Delays to Littlehampton town centre improvements a ‘PR disaster’

Repeated delays to improving the public realm in Littlehampton town centre have been heavily criticised by Arun district councillors.

Monday, 15th March 2021, 10:14 am

Back in 2019, £2.45million was awarded from the government’s coastal communities fund, £564,000 was secured from Coast to Capital’s local growth fund and contributions were agreed by both Arun District Council and Littlehampton Town Council.

However work has still not started yet, with one of the major delays due to a tendering exercise for the project needing to be re-run after a funding shortfall was identified last year.

This now means Arun currently only has enough money to deliver phase two, covering the High Street shopping precinct, and phrase three, transforming East Street through to the junction with the High Street and Beach Road.

Artist's impression of improvements to High Street in Littlehampton

At this time only the designs for phase one, for Terminus Road from the railway station to High Street will be worked up.

A contractor has been selected and paperwork is expected to be signed shortly, with work anticipated to start in the late summer possibly in September.

The council was heavily criticised for delays at a Littlehampton regeneration sub-committee meeting on Thursday (March 11).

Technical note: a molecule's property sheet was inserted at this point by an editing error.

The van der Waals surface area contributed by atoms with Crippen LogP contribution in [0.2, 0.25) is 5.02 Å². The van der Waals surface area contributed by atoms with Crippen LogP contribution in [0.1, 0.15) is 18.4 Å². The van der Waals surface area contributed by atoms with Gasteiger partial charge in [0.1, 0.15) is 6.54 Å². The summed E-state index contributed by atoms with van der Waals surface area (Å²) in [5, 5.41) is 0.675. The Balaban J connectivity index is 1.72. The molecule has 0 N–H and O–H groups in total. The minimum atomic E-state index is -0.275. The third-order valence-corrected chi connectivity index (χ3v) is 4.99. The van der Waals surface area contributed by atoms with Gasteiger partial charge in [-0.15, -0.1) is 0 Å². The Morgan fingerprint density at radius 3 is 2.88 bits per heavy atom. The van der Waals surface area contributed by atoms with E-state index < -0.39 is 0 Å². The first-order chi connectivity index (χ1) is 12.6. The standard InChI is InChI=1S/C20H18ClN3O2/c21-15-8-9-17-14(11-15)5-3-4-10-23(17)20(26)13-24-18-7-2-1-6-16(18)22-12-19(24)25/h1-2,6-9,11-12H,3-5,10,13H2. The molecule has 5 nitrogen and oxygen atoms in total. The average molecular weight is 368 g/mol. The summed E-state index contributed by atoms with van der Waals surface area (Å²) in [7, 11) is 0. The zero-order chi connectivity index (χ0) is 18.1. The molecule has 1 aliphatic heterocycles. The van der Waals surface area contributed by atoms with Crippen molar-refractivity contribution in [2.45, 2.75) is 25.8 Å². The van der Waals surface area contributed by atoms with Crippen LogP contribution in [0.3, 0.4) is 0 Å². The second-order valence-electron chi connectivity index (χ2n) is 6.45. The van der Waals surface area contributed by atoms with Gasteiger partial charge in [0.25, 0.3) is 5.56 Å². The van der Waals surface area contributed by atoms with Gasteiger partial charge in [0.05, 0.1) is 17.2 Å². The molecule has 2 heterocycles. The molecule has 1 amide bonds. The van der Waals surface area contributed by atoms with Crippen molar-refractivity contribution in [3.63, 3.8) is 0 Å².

At the meeting, Arun’s director of place Karl Roberts warned there could be even more cost pressures as the price of materials increases.

Shaun Gunner leader of the council’s Conservative group, dubbed it a ‘PR disaster’ and described how elected members had not been fully informed.

He felt they should have dropped the Beach Road section and kept the stretch from the railway station, adding: “I’m extremely cross about what has happened here. I’m extremely cross about how the public and traders have been treated as well as this committee and members.”

Mr Roberts explained they had included the Beach Road section because of extra funds secured from the town council.

But committee chairman Emily Seex (Ind, River) felt they had not been consulted properly on these changes and now faced a situation where the town would be ‘divided down the centre’ with both old and new paving.

She added: “There’s been poor management of the project and that has to be accepted and we need to look at that outside of this meeting and how we learn the lessons.”

The Conservatives pointed the finger of blame at James Walsh, Lib Dem leader of the council and cabinet member for the economy.

Mr Gunner felt he had been ‘asleep at the wheel’ and ‘not paying attention to what is going on’.

In response Dr Walsh denied taking his eye of the ball and described how there had been ‘unacceptable delays for all sorts of reasons some of which are entirely due to Covid’.

He added: “I want to see this delivered because it will provide tangible benefits for the traders in Littlehampton, the residents and shops of Littlehampton and for the economy of Arun as a whole. I’m as disappointed as anybody else that is not going ahead in March but that was based on the best information I had back in January.”

Alison Cooper (Con, Rustington East) described the communication around the project as ‘absolutely shocking’.

Meanwhile Grant Roberts (Con, Arundel and Walberton) said: “I think the public see this as a bit of a disaster.”